Thanks, but I don’t really give a fuck. What matters is that I’m completely female TO ME.

Don’t hold us to cisgender standards, or treat cisnormativity as something to be aspired towards.

I kind of already covered that earlier in the post, but it can’t bear enough repeating. Our value, worth, beauty and the validity of our gender is not conditional on the degree to which we are able to look, act or seem cis, or how well we play along by cis rules. We are trans people, and that has value, worth, beauty and validity all in itself.

I was almost about to write the sentence “I hope this post didn’t come across too much like biting the hand that feeds” …but then I realized how monumentally fucked up it is that cisnormativity should be so entrenched that I conceptualize cis people as the hand that feeds me, and that I’m supposed to be eager for their approval to the extent that I daren’t risk them withdrawing it by pointing out how sometimes the ways that approval is offered can sustain systems of bigotry.

So… rethinking, rethinking…

I hope none of you take this as personally directed anger, or a lack of awareness of your good intentions. I very much appreciate every bit of support our cis allies offer. Really. Thank you. But it is important to remember how sometimes the structure of that support itself enforces the system that keeps us as the secondary, oppressed, othered class. Until it is generally recognized that the worth, value and legitimacy of trans identities is not dependent on cisgender acceptance and approval, we will never achieve actual equality. So while a compliment every now and then is certainly appreciated, bear in mind that we don’t need them… what we need is to be able to accept ourselves, and have acceptance of our gender be a given that does not require any special effort or notice. And please try to be sensitive to our position, please try to bear in mind the context, implications and assumptions you’re bringing in with you, and please don’t define the standards of beauty or our gender for us.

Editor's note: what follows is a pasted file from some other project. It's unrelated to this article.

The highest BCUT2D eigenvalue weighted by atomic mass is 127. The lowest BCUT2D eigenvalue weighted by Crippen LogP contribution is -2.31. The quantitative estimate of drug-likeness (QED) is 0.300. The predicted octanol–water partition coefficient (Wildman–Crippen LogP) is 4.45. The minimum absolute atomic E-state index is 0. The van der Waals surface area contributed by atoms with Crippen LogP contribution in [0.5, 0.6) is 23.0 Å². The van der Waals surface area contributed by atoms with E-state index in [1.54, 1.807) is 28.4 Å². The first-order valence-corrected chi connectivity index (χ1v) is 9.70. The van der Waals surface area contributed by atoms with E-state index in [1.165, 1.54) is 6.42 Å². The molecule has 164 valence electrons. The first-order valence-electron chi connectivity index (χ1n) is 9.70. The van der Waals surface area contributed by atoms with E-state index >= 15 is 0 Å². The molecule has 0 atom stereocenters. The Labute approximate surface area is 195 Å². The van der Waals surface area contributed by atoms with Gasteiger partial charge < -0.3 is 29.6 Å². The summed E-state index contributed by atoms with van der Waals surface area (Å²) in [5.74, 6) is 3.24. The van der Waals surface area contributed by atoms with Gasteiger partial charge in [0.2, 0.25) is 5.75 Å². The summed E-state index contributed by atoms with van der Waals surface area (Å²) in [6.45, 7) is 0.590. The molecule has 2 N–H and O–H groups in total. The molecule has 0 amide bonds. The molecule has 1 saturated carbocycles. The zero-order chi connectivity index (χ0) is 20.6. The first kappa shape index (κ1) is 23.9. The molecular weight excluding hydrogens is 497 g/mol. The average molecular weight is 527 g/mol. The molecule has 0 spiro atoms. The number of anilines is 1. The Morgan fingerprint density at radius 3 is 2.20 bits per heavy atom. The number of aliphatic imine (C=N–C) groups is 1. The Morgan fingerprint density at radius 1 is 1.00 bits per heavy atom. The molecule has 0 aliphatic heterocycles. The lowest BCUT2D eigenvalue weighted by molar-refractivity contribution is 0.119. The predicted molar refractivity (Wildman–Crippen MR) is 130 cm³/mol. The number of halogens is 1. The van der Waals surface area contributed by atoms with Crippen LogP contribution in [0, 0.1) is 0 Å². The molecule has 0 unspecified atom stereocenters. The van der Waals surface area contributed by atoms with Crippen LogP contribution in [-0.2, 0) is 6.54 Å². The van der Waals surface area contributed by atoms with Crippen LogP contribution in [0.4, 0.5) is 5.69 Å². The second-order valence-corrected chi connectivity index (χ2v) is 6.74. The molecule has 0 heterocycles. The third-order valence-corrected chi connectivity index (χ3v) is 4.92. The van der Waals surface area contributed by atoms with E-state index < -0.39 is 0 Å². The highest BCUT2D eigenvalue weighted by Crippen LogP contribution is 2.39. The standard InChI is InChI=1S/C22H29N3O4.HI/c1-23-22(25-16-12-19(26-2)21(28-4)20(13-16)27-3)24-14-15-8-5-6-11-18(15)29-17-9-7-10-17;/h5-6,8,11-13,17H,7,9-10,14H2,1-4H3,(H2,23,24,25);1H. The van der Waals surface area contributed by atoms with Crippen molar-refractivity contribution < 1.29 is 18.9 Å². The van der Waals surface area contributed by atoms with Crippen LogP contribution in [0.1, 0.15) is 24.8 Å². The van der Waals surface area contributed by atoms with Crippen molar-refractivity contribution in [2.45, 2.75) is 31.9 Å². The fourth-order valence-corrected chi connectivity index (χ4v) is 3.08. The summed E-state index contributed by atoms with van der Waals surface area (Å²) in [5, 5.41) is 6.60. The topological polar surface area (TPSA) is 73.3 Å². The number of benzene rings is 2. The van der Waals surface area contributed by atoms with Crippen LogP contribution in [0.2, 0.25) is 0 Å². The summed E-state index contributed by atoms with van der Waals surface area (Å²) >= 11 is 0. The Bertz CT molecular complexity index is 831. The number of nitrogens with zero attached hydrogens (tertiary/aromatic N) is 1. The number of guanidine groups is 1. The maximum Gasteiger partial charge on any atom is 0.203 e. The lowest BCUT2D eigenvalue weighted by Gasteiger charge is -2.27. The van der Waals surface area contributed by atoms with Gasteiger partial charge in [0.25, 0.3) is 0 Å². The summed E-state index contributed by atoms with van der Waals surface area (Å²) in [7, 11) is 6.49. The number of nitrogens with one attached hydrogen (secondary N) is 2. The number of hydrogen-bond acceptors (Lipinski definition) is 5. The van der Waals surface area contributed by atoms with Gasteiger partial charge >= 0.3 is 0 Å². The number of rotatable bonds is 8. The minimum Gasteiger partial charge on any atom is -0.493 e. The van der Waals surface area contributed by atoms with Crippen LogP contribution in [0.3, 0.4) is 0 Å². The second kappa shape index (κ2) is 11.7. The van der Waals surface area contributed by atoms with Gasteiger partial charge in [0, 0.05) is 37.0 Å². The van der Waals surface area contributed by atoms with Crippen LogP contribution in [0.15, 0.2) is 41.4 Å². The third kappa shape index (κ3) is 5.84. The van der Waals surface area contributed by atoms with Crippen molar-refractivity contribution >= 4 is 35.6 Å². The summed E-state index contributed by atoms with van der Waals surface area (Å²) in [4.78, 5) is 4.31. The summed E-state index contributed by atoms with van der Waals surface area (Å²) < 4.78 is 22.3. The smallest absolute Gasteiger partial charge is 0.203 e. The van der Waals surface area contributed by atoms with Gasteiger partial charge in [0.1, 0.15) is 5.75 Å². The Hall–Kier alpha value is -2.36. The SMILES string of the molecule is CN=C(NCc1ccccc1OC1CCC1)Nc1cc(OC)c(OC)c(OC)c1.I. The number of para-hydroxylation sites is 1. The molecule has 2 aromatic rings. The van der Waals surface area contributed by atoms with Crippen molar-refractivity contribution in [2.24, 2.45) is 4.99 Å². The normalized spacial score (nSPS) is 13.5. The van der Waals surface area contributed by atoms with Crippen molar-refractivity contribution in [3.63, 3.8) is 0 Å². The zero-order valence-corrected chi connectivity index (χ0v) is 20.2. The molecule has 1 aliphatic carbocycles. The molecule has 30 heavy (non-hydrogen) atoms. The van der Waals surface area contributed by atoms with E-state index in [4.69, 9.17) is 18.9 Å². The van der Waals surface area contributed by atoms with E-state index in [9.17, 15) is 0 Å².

Thank you!




  1. TiG says

    Thanks for this! I’m always trying to be less of an asshole when I don’t mean to.

    I was reading this and so much of what you’ve mentioned about the unsolicited advice is a giant part of my every day as a cis female. A tall one. I’m sensitive about my height for completely different reasons, but I get comments all the time and I feel the “ouch” every time. And I totally get that people mean it as a compliment, but it still seems to suck.

    I am wondering how much of the unsolicited advice (about clothes, make up) is targeted to women in general? I know it’s a small part of what you were saying, but it made me curious!

  2. Anders says

    This is me thinking aloud

    As with all things good, I suppose compliments pale with usage. It might be nice to hear that you are brave a couple of times per year. When you get it every day, it can be a little frustrating – like complimenting a child for acting grown-up… and when it all comes from one person you may be wondering who he’s trying to convince – you or himself…